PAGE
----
Newspapers can be quite daunting and often look boring. But newspapers are different from other publications, and learning "how" to read them can help you to get the best out of the experience.
You may be wondering why you should read a newspaper in the first place. Well, not only does it keep you informed about what's going on in your community, your city and the world, but if you're a second-language English speaker, it helps you to learn the language.
As seasoned journalists will tell you, when it comes to news, it's not the story that changes, just the names and places. In other words, news is written in a very specific way. So when you read a newspaper, you'll learn how to phrase things that you might write about at school. For instance, if you want to write about the weather, the news will have taught you that typhoons "barrel" into a place, and that they "pack" winds of 120 km/h.
You don't have to read a newspaper from cover to cover. It's very easy to know what a story is about because of the way news stories are written. All of the important information is at the top in the the first two paragraphs. If you want to know more, read on. But once you have covered those first two important paragraphs, you will already know the "news".
Many news stories are very long; but don't feel intimidated by page-long floods of text. You can choose stories that suit you - go for something shorter, preferably with a picture, to help you understand what is going on in the story.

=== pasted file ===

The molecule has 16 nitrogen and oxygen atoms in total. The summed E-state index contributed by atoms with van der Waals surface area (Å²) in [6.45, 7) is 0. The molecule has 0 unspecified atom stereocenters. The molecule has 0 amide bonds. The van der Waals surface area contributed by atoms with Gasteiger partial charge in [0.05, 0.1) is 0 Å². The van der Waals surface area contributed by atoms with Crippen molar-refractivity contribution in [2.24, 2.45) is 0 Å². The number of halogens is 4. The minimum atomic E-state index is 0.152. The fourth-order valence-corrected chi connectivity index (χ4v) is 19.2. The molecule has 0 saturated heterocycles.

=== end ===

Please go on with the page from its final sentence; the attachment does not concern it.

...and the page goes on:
If you read just one article a day, you will see vast improvement in your reading and writing skills, and a big leap in your general knowledge.
Because I am the editor of Young Post, students often ask me to tell them one thing they can do to improve their English. My answer is always the same - read the newspaper. Every day. It really doesn't take longer than 10 minutes to read most news articles, and you only have to read one. You could do it on the way home from school, instead of staring at your mobile and crushing a row of sweets in candy games. The benefits would be astounding.
If you read the news, you learn about events around the world. Your outlook is changed. Your thought processes are nurtured. You use critical-thinking skills as you deal with the facts, and form opinions about matters. Having an idea about what's going on means you can contribute useful thoughts to a conversation.
While this week we celebrated World Book Day, we at Young Post are keen to promote reading in any form, especially for pleasure. Most newspapers carry book reviews to whet readers' appetites for the latest books - alongside Young Post's book reviews, we often have books to give away, too. And, just recently, book publisher Scholastic generously gave us almost 200 books to give away to primary and secondary schools.
Reading gives you power. What are you waiting for?